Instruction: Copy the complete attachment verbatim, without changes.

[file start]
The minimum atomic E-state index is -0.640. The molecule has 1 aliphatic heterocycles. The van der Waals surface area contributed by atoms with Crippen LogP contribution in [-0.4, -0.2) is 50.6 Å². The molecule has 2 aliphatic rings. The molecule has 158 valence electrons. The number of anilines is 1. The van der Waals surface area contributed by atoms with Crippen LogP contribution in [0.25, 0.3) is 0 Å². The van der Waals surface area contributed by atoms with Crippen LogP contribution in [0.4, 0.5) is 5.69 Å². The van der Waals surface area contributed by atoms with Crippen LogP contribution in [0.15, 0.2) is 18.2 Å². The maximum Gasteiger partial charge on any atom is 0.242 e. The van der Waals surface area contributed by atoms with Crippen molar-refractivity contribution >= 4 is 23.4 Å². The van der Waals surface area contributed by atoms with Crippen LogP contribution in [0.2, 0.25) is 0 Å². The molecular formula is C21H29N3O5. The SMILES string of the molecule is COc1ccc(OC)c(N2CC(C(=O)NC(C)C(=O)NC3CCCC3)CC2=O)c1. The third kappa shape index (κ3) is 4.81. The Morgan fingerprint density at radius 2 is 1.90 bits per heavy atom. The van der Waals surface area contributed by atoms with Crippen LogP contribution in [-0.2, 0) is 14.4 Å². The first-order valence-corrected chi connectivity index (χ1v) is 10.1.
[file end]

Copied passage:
The minimum atomic E-state index is -0.640. The molecule has 1 aliphatic heterocycles. The van der Waals surface area contributed by atoms with Crippen LogP contribution in [-0.4, -0.2) is 50.6 Å². The molecule has 2 aliphatic rings. The molecule has 158 valence electrons. The number of anilines is 1. The van der Waals surface area contributed by atoms with Crippen LogP contribution in [0.25, 0.3) is 0 Å². The van der Waals surface area contributed by atoms with Crippen LogP contribution in [0.4, 0.5) is 5.69 Å². The van der Waals surface area contributed by atoms with Crippen LogP contribution in [0.15, 0.2) is 18.2 Å². The maximum Gasteiger partial charge on any atom is 0.242 e. The van der Waals surface area contributed by atoms with Crippen molar-refractivity contribution >= 4 is 23.4 Å². The van der Waals surface area contributed by atoms with Crippen LogP contribution in [0.2, 0.25) is 0 Å². The molecular formula is C21H29N3O5. The SMILES string of the molecule is COc1ccc(OC)c(N2CC(C(=O)NC(C)C(=O)NC3CCCC3)CC2=O)c1. The third kappa shape index (κ3) is 4.81. The Morgan fingerprint density at radius 2 is 1.90 bits per heavy atom. The van der Waals surface area contributed by atoms with Crippen LogP contribution in [-0.2, 0) is 14.4 Å². The first-order valence-corrected chi connectivity index (χ1v) is 10.1.